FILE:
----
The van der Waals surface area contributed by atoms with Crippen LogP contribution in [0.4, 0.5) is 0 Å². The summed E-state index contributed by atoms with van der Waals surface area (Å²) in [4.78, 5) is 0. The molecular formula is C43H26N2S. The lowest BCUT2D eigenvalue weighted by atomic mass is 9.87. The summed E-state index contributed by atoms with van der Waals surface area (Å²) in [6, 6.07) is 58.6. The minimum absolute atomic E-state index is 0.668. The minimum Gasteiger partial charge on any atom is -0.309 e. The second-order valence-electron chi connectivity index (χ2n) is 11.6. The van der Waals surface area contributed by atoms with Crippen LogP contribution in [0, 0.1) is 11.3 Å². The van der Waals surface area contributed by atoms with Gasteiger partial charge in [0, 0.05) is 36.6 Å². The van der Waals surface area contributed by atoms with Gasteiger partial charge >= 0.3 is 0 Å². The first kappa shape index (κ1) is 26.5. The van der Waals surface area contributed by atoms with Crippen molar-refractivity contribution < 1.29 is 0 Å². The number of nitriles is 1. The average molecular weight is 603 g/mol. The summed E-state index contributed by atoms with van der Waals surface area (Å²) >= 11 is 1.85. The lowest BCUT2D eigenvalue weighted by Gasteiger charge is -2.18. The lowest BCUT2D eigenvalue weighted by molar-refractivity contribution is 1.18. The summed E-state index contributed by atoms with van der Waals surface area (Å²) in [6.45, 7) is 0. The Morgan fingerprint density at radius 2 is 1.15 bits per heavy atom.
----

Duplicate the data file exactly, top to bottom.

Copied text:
The van der Waals surface area contributed by atoms with Crippen LogP contribution in [0.4, 0.5) is 0 Å². The summed E-state index contributed by atoms with van der Waals surface area (Å²) in [4.78, 5) is 0. The molecular formula is C43H26N2S. The lowest BCUT2D eigenvalue weighted by atomic mass is 9.87. The summed E-state index contributed by atoms with van der Waals surface area (Å²) in [6, 6.07) is 58.6. The minimum absolute atomic E-state index is 0.668. The minimum Gasteiger partial charge on any atom is -0.309 e. The second-order valence-electron chi connectivity index (χ2n) is 11.6. The van der Waals surface area contributed by atoms with Crippen LogP contribution in [0, 0.1) is 11.3 Å². The van der Waals surface area contributed by atoms with Gasteiger partial charge in [0, 0.05) is 36.6 Å². The van der Waals surface area contributed by atoms with Gasteiger partial charge >= 0.3 is 0 Å². The first kappa shape index (κ1) is 26.5. The van der Waals surface area contributed by atoms with Crippen molar-refractivity contribution < 1.29 is 0 Å². The number of nitriles is 1. The average molecular weight is 603 g/mol. The summed E-state index contributed by atoms with van der Waals surface area (Å²) >= 11 is 1.85. The lowest BCUT2D eigenvalue weighted by Gasteiger charge is -2.18. The lowest BCUT2D eigenvalue weighted by molar-refractivity contribution is 1.18. The summed E-state index contributed by atoms with van der Waals surface area (Å²) in [6.45, 7) is 0. The Morgan fingerprint density at radius 2 is 1.15 bits per heavy atom.